Ethiopian journalist, visiting fellow named a ‘Young Global Leader’

AbeABEBE GELLAW comes from a country where expressing your views can be “extremely dangerous.” The exiled Ethiopian journalist and democracy activist came to Stanford as a Knight Journalism Fellow in 2008-09 and is currently a visiting fellow at the Hoover Institution and a visiting scholar at the Center on Democracy, Development and the Rule of Law at the Freeman Spogli Institute for International Studies.

Now he has a bigger megaphone: The World Economic Forum has just named him one of this year’s “Young Global Leaders.” Other “distinguished young leaders” under 40 years old honored this year include Evan Williams, co-founder and CEO of Twitter; Steven Chen, co-founder and chief technology officer at YouTube; Jon Favreau, President Obama’s chief speechwriter; and 15 government ministers and many CEOs from around the world.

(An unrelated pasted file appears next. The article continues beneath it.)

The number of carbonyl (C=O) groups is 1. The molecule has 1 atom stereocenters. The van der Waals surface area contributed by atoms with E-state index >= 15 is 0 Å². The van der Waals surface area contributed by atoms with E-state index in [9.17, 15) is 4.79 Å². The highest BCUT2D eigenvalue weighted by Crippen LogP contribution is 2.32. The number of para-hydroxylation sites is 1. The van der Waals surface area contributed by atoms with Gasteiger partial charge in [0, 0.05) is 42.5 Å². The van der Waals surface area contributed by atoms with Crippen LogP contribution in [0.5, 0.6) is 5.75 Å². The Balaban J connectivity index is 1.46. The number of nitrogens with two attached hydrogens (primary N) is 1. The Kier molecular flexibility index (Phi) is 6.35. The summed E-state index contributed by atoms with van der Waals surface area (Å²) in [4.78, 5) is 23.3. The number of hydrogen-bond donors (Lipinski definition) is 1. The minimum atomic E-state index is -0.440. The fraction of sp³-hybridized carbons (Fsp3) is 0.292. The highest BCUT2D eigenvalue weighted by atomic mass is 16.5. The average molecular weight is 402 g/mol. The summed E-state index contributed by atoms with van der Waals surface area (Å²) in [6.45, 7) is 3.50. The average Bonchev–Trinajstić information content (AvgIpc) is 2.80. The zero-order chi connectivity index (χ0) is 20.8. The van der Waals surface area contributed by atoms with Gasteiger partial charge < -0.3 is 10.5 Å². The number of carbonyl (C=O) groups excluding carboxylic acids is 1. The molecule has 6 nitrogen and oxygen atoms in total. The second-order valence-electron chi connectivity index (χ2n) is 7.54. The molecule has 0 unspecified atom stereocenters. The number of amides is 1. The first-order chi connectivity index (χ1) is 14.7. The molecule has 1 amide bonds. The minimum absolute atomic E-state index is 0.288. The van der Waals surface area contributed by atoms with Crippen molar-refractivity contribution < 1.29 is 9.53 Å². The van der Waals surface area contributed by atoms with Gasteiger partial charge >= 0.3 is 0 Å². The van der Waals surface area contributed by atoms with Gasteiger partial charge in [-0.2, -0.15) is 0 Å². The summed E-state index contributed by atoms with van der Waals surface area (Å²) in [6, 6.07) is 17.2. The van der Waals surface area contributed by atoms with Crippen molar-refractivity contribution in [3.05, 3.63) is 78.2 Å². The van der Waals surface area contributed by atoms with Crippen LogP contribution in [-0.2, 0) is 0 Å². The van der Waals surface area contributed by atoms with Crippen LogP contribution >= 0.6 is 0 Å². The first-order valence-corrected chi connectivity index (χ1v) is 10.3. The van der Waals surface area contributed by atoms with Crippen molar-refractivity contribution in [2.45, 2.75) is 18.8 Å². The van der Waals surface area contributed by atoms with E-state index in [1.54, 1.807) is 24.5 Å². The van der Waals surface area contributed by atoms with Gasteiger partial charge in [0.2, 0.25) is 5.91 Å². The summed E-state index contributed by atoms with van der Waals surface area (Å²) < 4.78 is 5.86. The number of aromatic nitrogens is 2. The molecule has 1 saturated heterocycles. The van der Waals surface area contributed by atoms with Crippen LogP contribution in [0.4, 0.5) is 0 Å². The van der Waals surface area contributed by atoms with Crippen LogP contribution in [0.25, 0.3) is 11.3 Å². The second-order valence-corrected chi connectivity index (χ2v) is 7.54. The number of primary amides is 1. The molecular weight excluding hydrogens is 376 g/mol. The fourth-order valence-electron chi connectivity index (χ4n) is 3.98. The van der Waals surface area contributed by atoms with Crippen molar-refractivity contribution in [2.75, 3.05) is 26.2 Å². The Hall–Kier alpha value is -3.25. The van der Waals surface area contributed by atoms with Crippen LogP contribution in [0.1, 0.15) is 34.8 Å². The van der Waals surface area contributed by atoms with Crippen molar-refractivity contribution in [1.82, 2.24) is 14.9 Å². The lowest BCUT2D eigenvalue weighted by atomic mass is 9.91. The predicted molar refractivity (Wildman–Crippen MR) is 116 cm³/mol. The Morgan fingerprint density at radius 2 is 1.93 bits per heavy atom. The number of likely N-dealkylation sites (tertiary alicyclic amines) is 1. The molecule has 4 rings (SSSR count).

“Though I don’t consider myself in league with these people, I am excited to get the privilege,” said Gellaw. “I am one of Ethiopia’s hundreds of exiled journalists and activists who are leading the charge to prevent our country from being completely silenced. There is nothing as subversive as the truth that discomforts and undermines tyrannical regimes. That seems the reason why journalists who dare to write the truth usually face ludicrous sedition charges.”

Gellaw, a founding editor of Addis Voice, an online journal in English and Amharic that focuses on Ethiopia, is also working on a book, Ethiopia Under Meles: Why the Transition from Military Rule to Democracy Failed.

— Cynthia Haven